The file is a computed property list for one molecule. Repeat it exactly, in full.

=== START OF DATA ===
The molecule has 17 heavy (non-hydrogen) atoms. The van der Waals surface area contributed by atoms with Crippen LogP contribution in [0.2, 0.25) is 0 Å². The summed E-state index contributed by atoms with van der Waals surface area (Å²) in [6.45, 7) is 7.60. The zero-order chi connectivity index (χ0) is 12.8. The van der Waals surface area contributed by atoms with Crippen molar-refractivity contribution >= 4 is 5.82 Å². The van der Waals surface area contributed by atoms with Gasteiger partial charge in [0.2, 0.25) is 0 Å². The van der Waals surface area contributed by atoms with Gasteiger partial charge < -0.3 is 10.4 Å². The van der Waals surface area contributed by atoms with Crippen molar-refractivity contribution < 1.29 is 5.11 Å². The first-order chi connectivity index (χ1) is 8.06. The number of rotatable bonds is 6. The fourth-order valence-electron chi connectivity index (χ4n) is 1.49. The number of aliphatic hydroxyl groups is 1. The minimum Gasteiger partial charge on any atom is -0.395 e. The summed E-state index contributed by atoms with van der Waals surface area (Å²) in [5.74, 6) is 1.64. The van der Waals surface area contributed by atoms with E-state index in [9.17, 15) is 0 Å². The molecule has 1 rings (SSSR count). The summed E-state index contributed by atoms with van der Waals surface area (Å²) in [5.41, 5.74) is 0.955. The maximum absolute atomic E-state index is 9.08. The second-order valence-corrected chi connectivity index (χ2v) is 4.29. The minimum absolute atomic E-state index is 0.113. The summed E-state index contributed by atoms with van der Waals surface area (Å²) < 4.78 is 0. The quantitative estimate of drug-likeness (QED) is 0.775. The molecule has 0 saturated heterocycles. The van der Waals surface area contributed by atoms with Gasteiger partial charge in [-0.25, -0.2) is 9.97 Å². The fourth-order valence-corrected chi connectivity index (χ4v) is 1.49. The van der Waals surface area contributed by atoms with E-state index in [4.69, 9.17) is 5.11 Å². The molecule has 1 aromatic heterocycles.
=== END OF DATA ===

The molecule has 17 heavy (non-hydrogen) atoms. The van der Waals surface area contributed by atoms with Crippen LogP contribution in [0.2, 0.25) is 0 Å². The summed E-state index contributed by atoms with van der Waals surface area (Å²) in [6.45, 7) is 7.60. The zero-order chi connectivity index (χ0) is 12.8. The van der Waals surface area contributed by atoms with Crippen molar-refractivity contribution >= 4 is 5.82 Å². The van der Waals surface area contributed by atoms with Gasteiger partial charge in [0.2, 0.25) is 0 Å². The van der Waals surface area contributed by atoms with Gasteiger partial charge < -0.3 is 10.4 Å². The van der Waals surface area contributed by atoms with Crippen molar-refractivity contribution < 1.29 is 5.11 Å². The first-order chi connectivity index (χ1) is 8.06. The number of rotatable bonds is 6. The fourth-order valence-electron chi connectivity index (χ4n) is 1.49. The number of aliphatic hydroxyl groups is 1. The minimum Gasteiger partial charge on any atom is -0.395 e. The summed E-state index contributed by atoms with van der Waals surface area (Å²) in [5.74, 6) is 1.64. The van der Waals surface area contributed by atoms with E-state index in [9.17, 15) is 0 Å². The molecule has 1 rings (SSSR count). The summed E-state index contributed by atoms with van der Waals surface area (Å²) in [5.41, 5.74) is 0.955. The maximum absolute atomic E-state index is 9.08. The second-order valence-corrected chi connectivity index (χ2v) is 4.29. The minimum absolute atomic E-state index is 0.113. The summed E-state index contributed by atoms with van der Waals surface area (Å²) < 4.78 is 0. The quantitative estimate of drug-likeness (QED) is 0.775. The molecule has 0 saturated heterocycles. The van der Waals surface area contributed by atoms with Gasteiger partial charge in [-0.25, -0.2) is 9.97 Å². The fourth-order valence-corrected chi connectivity index (χ4v) is 1.49. The van der Waals surface area contributed by atoms with E-state index in [4.69, 9.17) is 5.11 Å². The molecule has 1 aromatic heterocycles.